How Netflix Used Disinformation On Social Media As A Valuable Marketing Tool

Published on November 8, 2019

Netflix is fairly hush hush when it comes to broad looks at its streaming and traffic numbers in comparison to other entertainment providers and production houses. Many Hollywood films release ongoing metrics of their films’ success in effort to attract media attention, but Netflix is known for releasing only snippets of information here and there. What’s On Netflix, the popular website that alerts consumers about what is coming and going from the platform each month, compiled a list of every bit of Netflix’s statistics that it has released thus far. The ongoing project highlights the ways in which Netflix has attained an industry stronghold on the biggest movies and shows in recent years. Below are some of its more interesting statistics:

Bird Box, Surprisingly, Was One Of Its Most Successful Productions

Few entertainment companies have the ability to go viral quite like Netflix has in recent years. Bird Box, one of its most divisive films, was no exception to that notion. The company’s internet-based business has succeeded largely with the help of the viral model. Memes, social media buzz, and blog hits have helped launch many Netflix shows into the canon without ever having to advertise them on television. TV, as it seems, is one of Netflix’s biggest rivals. But without the ability to advertise its content on the platform that everyone was already viewing for the same reasons, Netflix had to leverage other marketing options—in particular, social media.

Today, Netflix’s following on Facebook is more than 10 times greater than any of its competing streaming platforms. The company’s investment into social media meant a major return, as it remains one of the dominating streaming platforms to this day. Even the arrival of Disney+ doesn’t seem to scare the company, as it’s numbers have only increased in the last couple of years with the seemingly constant stream of incoming original content. On Facebook, the company’s engagement per post is far greater than that of its competitors, meaning that its customers are interacting with and helping to grow the brand remotely on their own merit.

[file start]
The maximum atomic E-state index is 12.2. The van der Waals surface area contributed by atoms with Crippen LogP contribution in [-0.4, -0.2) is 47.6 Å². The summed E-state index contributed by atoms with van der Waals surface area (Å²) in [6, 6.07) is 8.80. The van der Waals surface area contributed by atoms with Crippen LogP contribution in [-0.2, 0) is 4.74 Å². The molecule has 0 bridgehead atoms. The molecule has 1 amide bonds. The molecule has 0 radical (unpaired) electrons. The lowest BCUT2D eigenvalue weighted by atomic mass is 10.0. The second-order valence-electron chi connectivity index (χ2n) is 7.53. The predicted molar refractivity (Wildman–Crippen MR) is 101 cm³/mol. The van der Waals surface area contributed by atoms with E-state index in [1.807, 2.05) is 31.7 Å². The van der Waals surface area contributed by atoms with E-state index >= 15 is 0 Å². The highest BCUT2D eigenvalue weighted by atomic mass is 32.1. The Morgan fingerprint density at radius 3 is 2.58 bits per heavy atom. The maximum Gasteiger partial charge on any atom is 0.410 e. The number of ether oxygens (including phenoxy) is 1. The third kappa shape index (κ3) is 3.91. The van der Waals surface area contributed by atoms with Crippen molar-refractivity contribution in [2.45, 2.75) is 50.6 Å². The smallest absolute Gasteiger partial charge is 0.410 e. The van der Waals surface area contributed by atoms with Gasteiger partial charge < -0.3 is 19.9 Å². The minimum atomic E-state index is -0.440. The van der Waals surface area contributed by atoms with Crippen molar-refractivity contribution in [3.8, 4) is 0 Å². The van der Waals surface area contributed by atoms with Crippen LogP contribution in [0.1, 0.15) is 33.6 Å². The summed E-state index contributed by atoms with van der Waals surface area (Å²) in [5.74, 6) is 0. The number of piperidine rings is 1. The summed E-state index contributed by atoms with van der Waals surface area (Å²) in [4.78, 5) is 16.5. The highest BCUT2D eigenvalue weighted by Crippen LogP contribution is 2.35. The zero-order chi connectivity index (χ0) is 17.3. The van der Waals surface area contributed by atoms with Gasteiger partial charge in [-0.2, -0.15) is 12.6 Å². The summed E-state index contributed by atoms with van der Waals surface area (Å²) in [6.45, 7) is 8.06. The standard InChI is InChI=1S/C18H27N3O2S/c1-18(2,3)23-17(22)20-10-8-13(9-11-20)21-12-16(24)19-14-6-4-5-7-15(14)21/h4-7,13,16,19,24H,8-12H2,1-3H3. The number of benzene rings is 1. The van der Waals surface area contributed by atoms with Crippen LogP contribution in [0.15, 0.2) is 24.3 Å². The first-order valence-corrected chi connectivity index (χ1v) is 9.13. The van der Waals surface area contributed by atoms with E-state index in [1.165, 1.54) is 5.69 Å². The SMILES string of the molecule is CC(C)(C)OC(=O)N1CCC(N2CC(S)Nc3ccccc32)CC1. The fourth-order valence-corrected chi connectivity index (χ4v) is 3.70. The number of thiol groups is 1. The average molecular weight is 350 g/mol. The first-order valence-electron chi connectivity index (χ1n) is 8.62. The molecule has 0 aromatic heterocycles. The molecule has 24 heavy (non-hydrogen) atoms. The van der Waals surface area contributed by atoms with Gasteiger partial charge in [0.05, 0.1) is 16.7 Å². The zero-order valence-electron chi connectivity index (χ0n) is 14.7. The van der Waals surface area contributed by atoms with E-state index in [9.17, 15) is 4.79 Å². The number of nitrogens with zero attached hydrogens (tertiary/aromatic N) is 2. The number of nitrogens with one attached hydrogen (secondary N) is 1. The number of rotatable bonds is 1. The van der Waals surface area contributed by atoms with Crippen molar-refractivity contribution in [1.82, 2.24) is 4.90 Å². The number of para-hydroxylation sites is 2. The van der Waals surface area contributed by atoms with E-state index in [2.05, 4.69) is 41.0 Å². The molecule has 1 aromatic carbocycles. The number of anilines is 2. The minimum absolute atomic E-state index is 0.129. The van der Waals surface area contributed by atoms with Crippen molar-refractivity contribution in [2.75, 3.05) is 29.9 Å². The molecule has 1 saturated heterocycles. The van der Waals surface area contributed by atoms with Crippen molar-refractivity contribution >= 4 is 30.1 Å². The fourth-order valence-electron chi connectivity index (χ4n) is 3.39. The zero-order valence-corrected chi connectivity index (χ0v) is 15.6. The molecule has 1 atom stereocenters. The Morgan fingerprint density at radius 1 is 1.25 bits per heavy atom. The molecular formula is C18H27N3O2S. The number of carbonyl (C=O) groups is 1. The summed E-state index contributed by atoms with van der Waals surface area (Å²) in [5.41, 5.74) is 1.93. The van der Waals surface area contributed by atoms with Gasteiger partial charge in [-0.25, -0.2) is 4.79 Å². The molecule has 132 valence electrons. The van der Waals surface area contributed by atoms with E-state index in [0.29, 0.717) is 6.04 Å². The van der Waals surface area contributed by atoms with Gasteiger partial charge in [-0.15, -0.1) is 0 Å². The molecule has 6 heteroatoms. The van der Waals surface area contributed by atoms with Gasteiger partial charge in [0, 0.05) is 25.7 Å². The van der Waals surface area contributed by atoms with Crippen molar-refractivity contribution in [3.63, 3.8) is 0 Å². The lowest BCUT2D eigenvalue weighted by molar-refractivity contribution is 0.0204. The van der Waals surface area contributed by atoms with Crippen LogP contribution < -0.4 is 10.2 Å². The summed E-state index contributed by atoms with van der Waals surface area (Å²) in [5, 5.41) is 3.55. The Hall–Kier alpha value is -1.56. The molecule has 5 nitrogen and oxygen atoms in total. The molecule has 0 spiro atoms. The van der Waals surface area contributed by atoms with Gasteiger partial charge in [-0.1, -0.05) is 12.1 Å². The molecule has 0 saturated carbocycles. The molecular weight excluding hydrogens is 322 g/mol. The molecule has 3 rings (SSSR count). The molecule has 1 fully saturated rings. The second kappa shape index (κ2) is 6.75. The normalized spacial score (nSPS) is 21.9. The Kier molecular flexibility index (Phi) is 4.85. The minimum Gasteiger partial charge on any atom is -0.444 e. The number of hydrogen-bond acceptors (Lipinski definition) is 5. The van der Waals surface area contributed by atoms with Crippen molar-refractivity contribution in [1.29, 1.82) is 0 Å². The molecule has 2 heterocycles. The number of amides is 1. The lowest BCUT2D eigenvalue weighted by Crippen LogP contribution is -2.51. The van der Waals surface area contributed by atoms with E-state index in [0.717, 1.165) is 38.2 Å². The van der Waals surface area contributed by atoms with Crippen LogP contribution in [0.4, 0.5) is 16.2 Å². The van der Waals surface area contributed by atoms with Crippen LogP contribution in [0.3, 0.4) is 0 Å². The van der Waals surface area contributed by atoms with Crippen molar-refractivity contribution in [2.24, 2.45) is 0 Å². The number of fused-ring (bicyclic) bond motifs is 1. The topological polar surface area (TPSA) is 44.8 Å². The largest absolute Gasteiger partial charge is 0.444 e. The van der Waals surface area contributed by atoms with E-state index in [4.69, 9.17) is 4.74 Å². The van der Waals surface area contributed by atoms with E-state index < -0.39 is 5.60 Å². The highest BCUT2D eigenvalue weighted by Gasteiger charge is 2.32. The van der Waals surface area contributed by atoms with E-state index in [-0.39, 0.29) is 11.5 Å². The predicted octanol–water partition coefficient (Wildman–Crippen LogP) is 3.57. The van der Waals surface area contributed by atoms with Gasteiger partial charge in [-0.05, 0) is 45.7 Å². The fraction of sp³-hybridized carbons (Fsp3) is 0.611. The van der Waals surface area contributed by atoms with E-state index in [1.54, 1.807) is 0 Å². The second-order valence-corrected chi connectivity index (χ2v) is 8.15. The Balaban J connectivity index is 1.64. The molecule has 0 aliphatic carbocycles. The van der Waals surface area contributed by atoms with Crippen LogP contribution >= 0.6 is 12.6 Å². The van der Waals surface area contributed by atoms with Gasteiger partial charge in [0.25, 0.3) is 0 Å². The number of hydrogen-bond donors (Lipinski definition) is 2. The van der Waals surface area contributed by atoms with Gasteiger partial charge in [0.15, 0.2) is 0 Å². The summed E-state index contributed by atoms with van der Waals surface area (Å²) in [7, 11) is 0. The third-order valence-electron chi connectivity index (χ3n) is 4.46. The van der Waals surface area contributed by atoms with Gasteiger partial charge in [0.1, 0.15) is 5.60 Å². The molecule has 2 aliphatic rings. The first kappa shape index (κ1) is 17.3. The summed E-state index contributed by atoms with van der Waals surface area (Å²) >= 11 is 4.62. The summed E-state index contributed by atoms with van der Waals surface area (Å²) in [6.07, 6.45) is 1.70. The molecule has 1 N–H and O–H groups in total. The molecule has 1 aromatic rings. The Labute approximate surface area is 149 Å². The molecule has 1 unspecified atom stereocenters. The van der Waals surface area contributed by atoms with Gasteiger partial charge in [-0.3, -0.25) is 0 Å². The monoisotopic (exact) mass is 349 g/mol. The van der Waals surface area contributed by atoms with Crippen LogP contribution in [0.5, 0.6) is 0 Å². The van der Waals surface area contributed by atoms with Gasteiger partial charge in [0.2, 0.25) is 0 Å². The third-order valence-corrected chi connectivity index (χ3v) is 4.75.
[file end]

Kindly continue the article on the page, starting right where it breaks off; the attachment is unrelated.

For Bird Box, its most successful Original film to-date, the internet was almost entirely the cause of its rapid success. With little marketing to create awareness for the film, Netflix managed to garner most of its viewership by leveraging social media platforms and viral content to its advantage. The movie garnered terrible ratings, both in the press and on social media, but its near-constant buzz online was precisely what made it so successful. Hundreds of memes mocking the film circulated Twitter, Instagram, and Facebook in the weeks following the film’s release in 2018. Everything from its name to its imagery was seemingly perfectly executed to go viral, and boy did it ever.

How Meme Culture Helped Netflix

“Its SEO-friendly name, overcrowded cast, gimmicky imagery, and savvy release schedule all add up to pure meme bait,” reads an analysis that was originally published in The Ringer describing how Netflix used meme culture to its advantage to help make Bird Box go viral online. The popularity and viral exposure of the Bird Box memes became a cultural phenomenon that bled so deeply into the internet it somehow landed in the hardest to reach niche of online culture—suburban moms and the local news.

When teens coined the instantly popular “Bird Box challenge” and began driving their cars around blindfolded, only to end up blasting through a red light, the online phenomenon was widely talked about on local news channels across the country—and it didn’t cost Netflix a single dime. The popularity of Bird Box launched it into the zeitgeist seemingly in minutes, forcing some pockets of the internet to begin to question whether or not Netflix created the first couple of Bird Box memes in the first place. It seems like the sort of marketing scheme that only some of the world’s top marketers could come up with: they knew the movie would be so bad that it wouldn’t take off, so they used that as a selling point instead.

If it is true that Netflix created the memes about Bird Box in the first place, the guerrilla marketing technique is eerily similar to how political disinformation is spread through social media today.

Julia Sachs is a former Managing Editor at Grit Daily. She covers technology, social media and disinformation. She is based in Utah and before the pandemic she liked to travel.

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